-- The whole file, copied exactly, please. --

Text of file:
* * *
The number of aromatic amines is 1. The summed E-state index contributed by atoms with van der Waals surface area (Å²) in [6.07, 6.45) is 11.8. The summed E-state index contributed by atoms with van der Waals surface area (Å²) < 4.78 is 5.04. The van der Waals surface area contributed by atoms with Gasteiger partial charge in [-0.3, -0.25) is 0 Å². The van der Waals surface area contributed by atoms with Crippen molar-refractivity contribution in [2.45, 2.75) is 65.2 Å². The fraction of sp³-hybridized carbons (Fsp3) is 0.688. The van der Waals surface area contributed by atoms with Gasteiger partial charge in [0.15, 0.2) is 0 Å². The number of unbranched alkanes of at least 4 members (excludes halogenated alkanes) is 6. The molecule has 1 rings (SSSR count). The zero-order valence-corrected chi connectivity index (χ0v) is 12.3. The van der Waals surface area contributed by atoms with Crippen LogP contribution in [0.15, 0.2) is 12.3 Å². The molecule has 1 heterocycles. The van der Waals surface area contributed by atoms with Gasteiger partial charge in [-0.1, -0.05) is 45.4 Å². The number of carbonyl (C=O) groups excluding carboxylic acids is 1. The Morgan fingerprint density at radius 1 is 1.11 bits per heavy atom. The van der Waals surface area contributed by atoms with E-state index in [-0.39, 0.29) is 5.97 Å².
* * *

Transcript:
The number of aromatic amines is 1. The summed E-state index contributed by atoms with van der Waals surface area (Å²) in [6.07, 6.45) is 11.8. The summed E-state index contributed by atoms with van der Waals surface area (Å²) < 4.78 is 5.04. The van der Waals surface area contributed by atoms with Gasteiger partial charge in [-0.3, -0.25) is 0 Å². The van der Waals surface area contributed by atoms with Crippen molar-refractivity contribution in [2.45, 2.75) is 65.2 Å². The fraction of sp³-hybridized carbons (Fsp3) is 0.688. The van der Waals surface area contributed by atoms with Gasteiger partial charge in [0.15, 0.2) is 0 Å². The number of unbranched alkanes of at least 4 members (excludes halogenated alkanes) is 6. The molecule has 1 rings (SSSR count). The zero-order valence-corrected chi connectivity index (χ0v) is 12.3. The van der Waals surface area contributed by atoms with Crippen LogP contribution in [0.15, 0.2) is 12.3 Å². The molecule has 1 heterocycles. The van der Waals surface area contributed by atoms with Gasteiger partial charge in [-0.1, -0.05) is 45.4 Å². The number of carbonyl (C=O) groups excluding carboxylic acids is 1. The Morgan fingerprint density at radius 1 is 1.11 bits per heavy atom. The van der Waals surface area contributed by atoms with E-state index in [-0.39, 0.29) is 5.97 Å².